That last part -- experimentation -- is the cornerstone of the Smart Home’s mission. While the facility itself represents the peak of current technology and sustainable innovation for college housing, Duke is hopeful that, given the space and tools, the Smart Home residents will begin to turn out innovations of their own. The residence labs are accessible to the 10 residents and more than 100 other students involved in a cross-disciplinary program to conduct research on smart living.
The first experiment to be churned out: a thumb-print identification sensor for keeping greedy hands off each others' kegs -- root beer kegs, of course, Hull joked.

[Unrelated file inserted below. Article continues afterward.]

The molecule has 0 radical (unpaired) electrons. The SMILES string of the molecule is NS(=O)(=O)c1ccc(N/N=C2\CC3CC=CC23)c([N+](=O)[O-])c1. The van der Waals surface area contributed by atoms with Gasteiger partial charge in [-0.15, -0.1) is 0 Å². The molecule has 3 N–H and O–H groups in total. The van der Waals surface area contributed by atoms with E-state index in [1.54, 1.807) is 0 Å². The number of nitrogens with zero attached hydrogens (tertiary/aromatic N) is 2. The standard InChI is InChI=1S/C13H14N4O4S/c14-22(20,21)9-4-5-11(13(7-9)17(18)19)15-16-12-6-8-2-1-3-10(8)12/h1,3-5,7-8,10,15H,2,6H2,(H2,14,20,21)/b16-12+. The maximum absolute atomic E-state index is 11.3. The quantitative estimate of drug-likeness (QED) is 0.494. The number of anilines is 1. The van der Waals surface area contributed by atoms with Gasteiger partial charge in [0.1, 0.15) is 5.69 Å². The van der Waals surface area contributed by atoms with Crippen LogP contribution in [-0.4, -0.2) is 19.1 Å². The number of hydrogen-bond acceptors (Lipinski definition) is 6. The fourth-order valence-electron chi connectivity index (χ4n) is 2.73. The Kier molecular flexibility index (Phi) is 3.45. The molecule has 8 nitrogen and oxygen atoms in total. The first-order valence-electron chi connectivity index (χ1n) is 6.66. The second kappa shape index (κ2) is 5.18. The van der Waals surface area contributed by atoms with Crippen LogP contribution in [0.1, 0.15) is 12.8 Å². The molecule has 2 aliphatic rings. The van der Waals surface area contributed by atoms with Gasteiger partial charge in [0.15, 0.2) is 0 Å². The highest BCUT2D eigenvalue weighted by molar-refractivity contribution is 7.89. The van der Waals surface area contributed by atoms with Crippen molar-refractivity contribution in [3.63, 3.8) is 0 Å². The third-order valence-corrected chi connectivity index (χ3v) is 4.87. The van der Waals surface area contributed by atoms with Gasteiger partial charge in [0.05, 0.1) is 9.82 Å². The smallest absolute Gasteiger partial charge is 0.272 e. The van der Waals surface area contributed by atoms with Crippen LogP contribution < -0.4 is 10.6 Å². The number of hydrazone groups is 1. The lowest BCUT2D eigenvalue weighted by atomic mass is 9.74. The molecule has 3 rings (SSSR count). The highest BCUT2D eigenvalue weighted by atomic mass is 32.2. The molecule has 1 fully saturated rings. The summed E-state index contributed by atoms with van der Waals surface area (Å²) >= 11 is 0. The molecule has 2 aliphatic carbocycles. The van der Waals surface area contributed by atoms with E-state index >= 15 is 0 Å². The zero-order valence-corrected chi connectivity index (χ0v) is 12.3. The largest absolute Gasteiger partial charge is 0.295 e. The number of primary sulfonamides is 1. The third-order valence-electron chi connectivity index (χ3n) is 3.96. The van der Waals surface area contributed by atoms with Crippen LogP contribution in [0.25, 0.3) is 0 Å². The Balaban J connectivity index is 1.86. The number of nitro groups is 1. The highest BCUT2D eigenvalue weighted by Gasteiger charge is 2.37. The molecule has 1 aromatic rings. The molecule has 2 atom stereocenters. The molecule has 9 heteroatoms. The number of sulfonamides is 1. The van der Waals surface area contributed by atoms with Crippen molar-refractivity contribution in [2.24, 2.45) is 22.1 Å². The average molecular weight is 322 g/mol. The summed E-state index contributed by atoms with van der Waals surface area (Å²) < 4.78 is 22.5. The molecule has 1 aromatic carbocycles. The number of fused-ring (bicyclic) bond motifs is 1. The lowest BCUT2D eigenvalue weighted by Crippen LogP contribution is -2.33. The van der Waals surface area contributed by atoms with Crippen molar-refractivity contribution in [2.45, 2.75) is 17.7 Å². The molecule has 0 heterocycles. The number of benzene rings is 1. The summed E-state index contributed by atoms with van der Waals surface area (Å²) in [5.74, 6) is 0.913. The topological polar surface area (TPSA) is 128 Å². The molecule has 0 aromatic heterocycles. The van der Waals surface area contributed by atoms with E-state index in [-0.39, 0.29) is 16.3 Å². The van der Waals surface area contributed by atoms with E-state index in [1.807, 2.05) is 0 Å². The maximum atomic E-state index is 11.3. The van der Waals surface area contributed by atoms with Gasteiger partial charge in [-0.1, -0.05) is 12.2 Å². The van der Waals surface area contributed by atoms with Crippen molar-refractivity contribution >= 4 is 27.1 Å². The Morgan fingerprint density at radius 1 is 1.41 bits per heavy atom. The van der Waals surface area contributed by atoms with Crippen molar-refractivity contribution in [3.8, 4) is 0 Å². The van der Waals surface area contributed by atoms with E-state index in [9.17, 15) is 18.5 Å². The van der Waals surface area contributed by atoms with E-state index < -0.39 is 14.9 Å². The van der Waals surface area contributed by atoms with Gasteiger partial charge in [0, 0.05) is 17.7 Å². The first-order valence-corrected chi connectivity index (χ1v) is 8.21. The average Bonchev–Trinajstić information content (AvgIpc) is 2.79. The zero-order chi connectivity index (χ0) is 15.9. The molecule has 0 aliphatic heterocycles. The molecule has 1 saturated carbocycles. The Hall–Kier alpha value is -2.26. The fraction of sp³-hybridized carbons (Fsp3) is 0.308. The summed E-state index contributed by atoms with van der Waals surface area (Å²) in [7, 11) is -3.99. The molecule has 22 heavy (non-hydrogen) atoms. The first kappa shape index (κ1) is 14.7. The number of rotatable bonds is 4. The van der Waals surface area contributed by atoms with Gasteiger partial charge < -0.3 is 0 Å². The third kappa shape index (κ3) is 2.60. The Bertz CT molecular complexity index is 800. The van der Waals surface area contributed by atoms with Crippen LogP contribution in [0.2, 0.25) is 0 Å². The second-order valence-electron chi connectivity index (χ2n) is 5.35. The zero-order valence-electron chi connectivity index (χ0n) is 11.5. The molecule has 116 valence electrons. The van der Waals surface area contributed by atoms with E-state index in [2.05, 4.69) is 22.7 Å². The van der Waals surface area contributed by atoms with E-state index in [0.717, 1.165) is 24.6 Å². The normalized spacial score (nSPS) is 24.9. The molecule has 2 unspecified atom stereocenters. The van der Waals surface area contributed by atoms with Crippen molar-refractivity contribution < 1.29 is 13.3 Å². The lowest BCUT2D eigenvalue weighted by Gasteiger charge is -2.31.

In addition to gaining LEED points by using recycled and sustainable materials, the Smart Home incorporates environmentally friendly components in virtually every nook and cranny -- from its roof of plants to energy-generating solar panels to rainwater cisterns to a special lab in the basement for experimenting with products (given by corporate partners) not yet on the market. Believe it or not, Thompson said, there are downsides to having it all (and having it all for free). Because the high-end appliances were donated, they don’t come with warranties, which leaves the facilities staff to learn the nuances of cutting-edge technology on the fly.